## Description

## Assignment A5.1 (8.1 in Textbook):

Components of variance: Consider the hierarchical model where

θ1, . . . , θm | µ, τ 2 ∼ i.i.d. normal

µ, τ 2

y1,j , . . . , ynj ,j | θj , σ2 ∼ i.i.d. normal

θj , σ2

.

For this problem, we will eventually compute the following: Var

yi,j | θi

, σ2

, Var

y¯·, jθi

, σ2

,

Cov

yi1,j , yi2,j | θj , σ2

Var

yi,j | µ, τ 2

, Var

y, j ¯ | µ, τ 2

, Cov

yi1,j , yi2,j | µ, τ 2

First, lets use our intuition to guess at the answers:

• Which do you think is bigger, Var

yi,j | θi

, σ2

or Var

yi,j | µ, τ 2

?

To guide your intuition,

you can interpret the first as the variability of the Y ’s when sampling from a fixed group,

and the second as the variability in first sampling a group, then sampling a unit from within

the group.

• Do you think Cov

yi1,j , yi2,j | θj , σ2

is negative, positive, or zero? Answer the same for

Cov [yi1,j , yi2,j | µ, τ ]. You may want to think about what yi2,j tells you about yi1,j if θj is

known, and what it tells you when θj is unknown.

• Now compute each of the six quantities above and compare to your answers in a) and b).

• Now assume we have a prior p(µ) for µ. Using Bayes’ rule, show that

p

µ | θ1, . . . , θm, σ2

, τ 2

, y1

, . . . , ym

= p

µ | θ1, . . . , θm, τ 2

Interpret in words what this means.

## Assignment A5.2 (8.3 in Textbook):

Hierarchical modeling: The files school1.dat through school8.dat give weekly hours spent on

homework for students sampled from eight different schools. Obtain posterior distributions for

the true means for the eight different schools using a hierarchical normal model with the following

prior parameters:

µ0 = 7, γ2

0 = 5, τ 2

0 = 10, η0 = 2, σ2

0 = 15, ν0 = 2

• Run a Gibbs sampling algorithm to approximate the posterior distribution of

θ, σ2

, µ, τ 2

.

Assess the convergence of the Markov chain, and find the effective sample size for

σ

2

, µ, τ 2

.

Run the chain long enough so that the effective sample sizes are all above 1,000 .

• Compute posterior means and 95% confidence regions for

σ

2

, µ, τ 2

. Also, compare the

posterior densities to the prior densities, and discuss what was learned from the data.

Page 1 of 3

• Plot the posterior density of R =

τ

2

σ2+τ

2 and compare it to a plot of the prior density of R.

Describe the evidence for between-school variation.

• Obtain the posterior probability that θ7 is smaller than θ6, as well as the posterior probability

that θ7 is the smallest of all the θ’s.

• Plot the sample averages y¯1, . . . , y¯8 against the posterior expectations of θ1, . . . , θ8, and

describe the relationship. Also compute the sample mean of all observations and compare it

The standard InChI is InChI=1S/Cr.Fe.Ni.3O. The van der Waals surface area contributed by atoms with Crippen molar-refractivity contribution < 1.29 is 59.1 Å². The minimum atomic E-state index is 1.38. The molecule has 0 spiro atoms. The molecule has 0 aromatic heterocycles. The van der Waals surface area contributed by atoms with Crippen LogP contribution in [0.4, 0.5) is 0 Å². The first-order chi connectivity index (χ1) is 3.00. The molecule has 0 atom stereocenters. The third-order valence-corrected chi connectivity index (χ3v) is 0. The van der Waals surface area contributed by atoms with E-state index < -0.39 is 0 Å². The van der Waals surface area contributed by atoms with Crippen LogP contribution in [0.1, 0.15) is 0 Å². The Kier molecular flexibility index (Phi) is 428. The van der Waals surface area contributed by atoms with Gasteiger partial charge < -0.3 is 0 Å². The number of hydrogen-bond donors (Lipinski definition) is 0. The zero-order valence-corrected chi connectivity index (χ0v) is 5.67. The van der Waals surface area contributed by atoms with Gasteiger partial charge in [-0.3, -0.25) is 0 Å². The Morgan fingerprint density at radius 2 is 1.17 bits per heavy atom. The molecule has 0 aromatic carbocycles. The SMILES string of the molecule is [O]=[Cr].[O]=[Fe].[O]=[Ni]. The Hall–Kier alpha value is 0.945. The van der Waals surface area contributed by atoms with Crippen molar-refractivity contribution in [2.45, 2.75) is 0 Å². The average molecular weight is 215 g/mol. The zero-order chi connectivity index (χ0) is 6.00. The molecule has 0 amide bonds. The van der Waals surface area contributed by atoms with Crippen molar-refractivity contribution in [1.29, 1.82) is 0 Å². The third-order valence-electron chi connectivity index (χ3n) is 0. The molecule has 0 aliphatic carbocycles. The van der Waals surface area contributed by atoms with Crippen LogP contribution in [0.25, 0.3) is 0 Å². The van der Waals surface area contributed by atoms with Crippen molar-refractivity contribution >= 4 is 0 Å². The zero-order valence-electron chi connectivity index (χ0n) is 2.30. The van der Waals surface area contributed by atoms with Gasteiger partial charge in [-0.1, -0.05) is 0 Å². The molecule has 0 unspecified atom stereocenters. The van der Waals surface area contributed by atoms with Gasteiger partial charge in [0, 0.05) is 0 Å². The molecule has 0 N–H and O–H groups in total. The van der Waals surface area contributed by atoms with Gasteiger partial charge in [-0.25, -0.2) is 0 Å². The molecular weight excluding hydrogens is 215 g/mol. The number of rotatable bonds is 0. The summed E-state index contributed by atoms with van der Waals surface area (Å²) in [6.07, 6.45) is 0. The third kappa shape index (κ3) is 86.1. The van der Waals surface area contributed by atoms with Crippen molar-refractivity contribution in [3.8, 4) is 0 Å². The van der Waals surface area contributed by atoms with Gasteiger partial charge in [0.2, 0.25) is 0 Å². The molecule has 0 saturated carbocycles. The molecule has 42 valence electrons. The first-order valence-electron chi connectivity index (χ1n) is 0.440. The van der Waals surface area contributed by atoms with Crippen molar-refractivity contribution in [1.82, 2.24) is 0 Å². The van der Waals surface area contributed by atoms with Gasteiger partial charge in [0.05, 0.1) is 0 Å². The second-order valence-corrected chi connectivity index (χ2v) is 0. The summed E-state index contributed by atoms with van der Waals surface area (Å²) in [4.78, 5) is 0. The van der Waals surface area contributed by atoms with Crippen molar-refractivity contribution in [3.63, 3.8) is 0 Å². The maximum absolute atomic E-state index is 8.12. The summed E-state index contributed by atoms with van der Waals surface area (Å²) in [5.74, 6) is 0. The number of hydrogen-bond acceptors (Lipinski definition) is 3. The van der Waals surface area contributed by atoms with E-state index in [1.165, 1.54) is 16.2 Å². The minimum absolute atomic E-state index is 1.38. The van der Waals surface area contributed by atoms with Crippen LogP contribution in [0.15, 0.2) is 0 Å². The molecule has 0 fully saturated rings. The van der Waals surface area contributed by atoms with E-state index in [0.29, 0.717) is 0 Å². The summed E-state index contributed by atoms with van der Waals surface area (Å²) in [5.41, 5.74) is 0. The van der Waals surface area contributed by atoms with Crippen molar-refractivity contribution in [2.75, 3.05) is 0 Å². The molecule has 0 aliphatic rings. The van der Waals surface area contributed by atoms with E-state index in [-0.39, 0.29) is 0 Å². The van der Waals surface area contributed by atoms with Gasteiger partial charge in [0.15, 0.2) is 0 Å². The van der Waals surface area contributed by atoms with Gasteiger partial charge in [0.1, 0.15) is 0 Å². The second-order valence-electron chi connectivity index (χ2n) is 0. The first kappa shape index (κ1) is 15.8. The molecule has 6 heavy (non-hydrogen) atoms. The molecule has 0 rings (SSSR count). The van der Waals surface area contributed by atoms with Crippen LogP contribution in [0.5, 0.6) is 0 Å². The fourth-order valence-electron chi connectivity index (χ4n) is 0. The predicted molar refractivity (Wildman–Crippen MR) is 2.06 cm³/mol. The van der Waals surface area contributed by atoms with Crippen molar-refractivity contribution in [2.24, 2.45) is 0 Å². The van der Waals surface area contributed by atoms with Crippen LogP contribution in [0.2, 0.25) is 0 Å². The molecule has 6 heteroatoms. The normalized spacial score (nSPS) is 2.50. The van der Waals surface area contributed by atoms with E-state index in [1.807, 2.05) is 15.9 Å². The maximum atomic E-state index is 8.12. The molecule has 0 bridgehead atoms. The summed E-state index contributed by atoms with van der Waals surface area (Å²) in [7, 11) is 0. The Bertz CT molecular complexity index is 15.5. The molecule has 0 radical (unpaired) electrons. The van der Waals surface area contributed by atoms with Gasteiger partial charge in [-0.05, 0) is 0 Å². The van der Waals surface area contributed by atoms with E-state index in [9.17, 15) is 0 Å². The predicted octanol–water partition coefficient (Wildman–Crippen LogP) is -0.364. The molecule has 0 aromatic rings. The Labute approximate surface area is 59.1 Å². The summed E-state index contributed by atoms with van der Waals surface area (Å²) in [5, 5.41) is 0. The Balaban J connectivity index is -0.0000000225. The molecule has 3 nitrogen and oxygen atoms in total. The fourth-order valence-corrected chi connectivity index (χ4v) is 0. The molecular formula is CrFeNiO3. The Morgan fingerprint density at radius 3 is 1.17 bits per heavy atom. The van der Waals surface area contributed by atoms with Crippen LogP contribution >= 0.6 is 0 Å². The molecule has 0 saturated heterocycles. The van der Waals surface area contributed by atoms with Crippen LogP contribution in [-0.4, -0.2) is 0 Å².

to the posterior mean of µ.

## Assignment A5.3 (9.3 in Textbook):

Crime: The file crime.dat contains crime rates and data on 15 explanatory variables for

47 U.S. states, in which both the crime rates and the explanatory variables have been centered and scaled to have variance 1. A description of the variables can be obtained by typing

library(MASS);?UScrime in R.

• Fit a regression model y = Xβ + using the g-prior with g = n, ν0 = 2 and σ

2

0 = 1. Obtain

marginal posterior means and 95% confidence intervals for β, and compare to the least

squares estimates. Describe the relationships between crime and the explanatory variables.

Which variables seem strongly predictive of crime rates?

• Lets see how well regression models can predict crime rates based on the X-variables.

Randomly divide the crime roughly in half, into a training set {ytr, Xtr} and a test set

{yte , Xte}

– Using only the training set, obtain least squares regression coefficients βˆ

ols . Obtain

predicted values for the test data by computing yˆols = Xteβˆ

ols. Plot yˆols versus yte

and compute the prediction error 1

nte

P (yi, te − yˆi,ols)

2

.

– Now obtain the posterior mean βˆ

Bayes = E [β | ytr ] using the g-prior described above

and the training data only. Obtain predictions for the test set yˆBayes = Xtest βˆ

Bayes .

Plot versus the test data, compute the prediction error, and compare to the OLS

prediction error. Explain the results.

• Repeat the procedures in b) many times with different randomly generated test and training

sets. Compute the average prediction error for both the OLS and Bayesian methods.

## Assignment A5.4 (10.2 in Textbook):

esting success: Younger male sparrows may or may not nest during a mating season, perhaps

depending on their physical characteristics. Researchers have recorded the nesting success of 43

young male sparrows of the same age, as well as their wingspan, and the data appear in the file

msparrownest.dat. Let Yi be the binary indicator that sparrow i successfully nests, and let xi

denote their wingspan. Our model for Yi

is logit Pr (Yi = 1 | α, β, xi) = α + βxi

, where the logit

function is given by logit θ = log[θ/(1 − θ)].

• Write out the joint sampling distribution Qn

i=1 p (yi

| α, β, xi) and simplify as much as

possible.

• Formulate a prior probability distribution over α and β by considering the range of Pr(Y =

1 | α, β, x) as x ranges over 10 to 15 , the approximate range of the observed wingspans.

Page 2 of 3

• Implement a Metropolis algorithm that approximates p(α, β | y, x). Adjust the proposal

distribution to achieve a reasonable acceptance rate, and run the algorithm long enough so

that the effective sample size is at least 1,000 for each parameter.

• Compare the posterior densities of α and β to their prior densities.

• Using output from the Metropolis algorithm, come up with a way to make a confidence

band for the following function fαβ(x) of wingspan:

fαβ(x) = e

α+βx

1 + e

α+βx ,

where α and β are the parameters in your sampling model. Make a plot of such a band.

Sheet 5 is due on Dec. 11st. Submit your solutions before Dec. 11st, 5:00 pm.

Page 3 of 3